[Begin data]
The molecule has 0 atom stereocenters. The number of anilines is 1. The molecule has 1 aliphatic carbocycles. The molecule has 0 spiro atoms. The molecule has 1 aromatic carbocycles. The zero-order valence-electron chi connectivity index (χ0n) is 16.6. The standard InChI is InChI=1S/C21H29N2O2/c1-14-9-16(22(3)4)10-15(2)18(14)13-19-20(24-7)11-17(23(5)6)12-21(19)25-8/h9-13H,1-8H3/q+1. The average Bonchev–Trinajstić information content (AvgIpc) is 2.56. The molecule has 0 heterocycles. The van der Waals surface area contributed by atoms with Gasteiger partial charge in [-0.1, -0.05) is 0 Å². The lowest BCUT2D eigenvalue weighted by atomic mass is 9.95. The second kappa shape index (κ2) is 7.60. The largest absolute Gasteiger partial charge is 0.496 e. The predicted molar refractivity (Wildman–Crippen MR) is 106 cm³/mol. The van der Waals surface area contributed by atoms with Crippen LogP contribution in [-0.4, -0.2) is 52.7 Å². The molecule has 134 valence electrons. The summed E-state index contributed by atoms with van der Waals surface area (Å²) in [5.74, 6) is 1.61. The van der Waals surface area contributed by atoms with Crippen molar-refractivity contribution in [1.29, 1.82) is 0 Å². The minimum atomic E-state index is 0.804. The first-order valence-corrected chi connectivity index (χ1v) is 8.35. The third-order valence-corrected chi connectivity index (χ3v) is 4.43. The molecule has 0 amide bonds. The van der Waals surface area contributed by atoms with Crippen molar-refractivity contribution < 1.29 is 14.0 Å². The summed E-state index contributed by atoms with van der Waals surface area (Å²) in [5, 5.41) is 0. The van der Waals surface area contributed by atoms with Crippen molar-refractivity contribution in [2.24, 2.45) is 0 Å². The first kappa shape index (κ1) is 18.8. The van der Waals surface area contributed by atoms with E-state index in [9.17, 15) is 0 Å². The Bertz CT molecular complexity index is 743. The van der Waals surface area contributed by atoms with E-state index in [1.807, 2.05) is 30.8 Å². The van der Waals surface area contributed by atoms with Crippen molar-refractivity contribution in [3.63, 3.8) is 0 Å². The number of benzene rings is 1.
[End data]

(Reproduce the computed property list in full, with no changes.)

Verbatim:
The molecule has 0 atom stereocenters. The number of anilines is 1. The molecule has 1 aliphatic carbocycles. The molecule has 0 spiro atoms. The molecule has 1 aromatic carbocycles. The zero-order valence-electron chi connectivity index (χ0n) is 16.6. The standard InChI is InChI=1S/C21H29N2O2/c1-14-9-16(22(3)4)10-15(2)18(14)13-19-20(24-7)11-17(23(5)6)12-21(19)25-8/h9-13H,1-8H3/q+1. The average Bonchev–Trinajstić information content (AvgIpc) is 2.56. The molecule has 0 heterocycles. The van der Waals surface area contributed by atoms with Gasteiger partial charge in [-0.1, -0.05) is 0 Å². The lowest BCUT2D eigenvalue weighted by atomic mass is 9.95. The second kappa shape index (κ2) is 7.60. The largest absolute Gasteiger partial charge is 0.496 e. The predicted molar refractivity (Wildman–Crippen MR) is 106 cm³/mol. The van der Waals surface area contributed by atoms with Crippen LogP contribution in [-0.4, -0.2) is 52.7 Å². The molecule has 134 valence electrons. The summed E-state index contributed by atoms with van der Waals surface area (Å²) in [5.74, 6) is 1.61. The van der Waals surface area contributed by atoms with Crippen molar-refractivity contribution in [1.29, 1.82) is 0 Å². The minimum atomic E-state index is 0.804. The first-order valence-corrected chi connectivity index (χ1v) is 8.35. The third-order valence-corrected chi connectivity index (χ3v) is 4.43. The molecule has 0 amide bonds. The van der Waals surface area contributed by atoms with Crippen molar-refractivity contribution < 1.29 is 14.0 Å². The summed E-state index contributed by atoms with van der Waals surface area (Å²) in [5, 5.41) is 0. The van der Waals surface area contributed by atoms with Crippen molar-refractivity contribution in [2.24, 2.45) is 0 Å². The first kappa shape index (κ1) is 18.8. The van der Waals surface area contributed by atoms with E-state index in [9.17, 15) is 0 Å². The Bertz CT molecular complexity index is 743. The van der Waals surface area contributed by atoms with E-state index in [1.807, 2.05) is 30.8 Å². The van der Waals surface area contributed by atoms with Crippen molar-refractivity contribution in [3.63, 3.8) is 0 Å². The number of benzene rings is 1.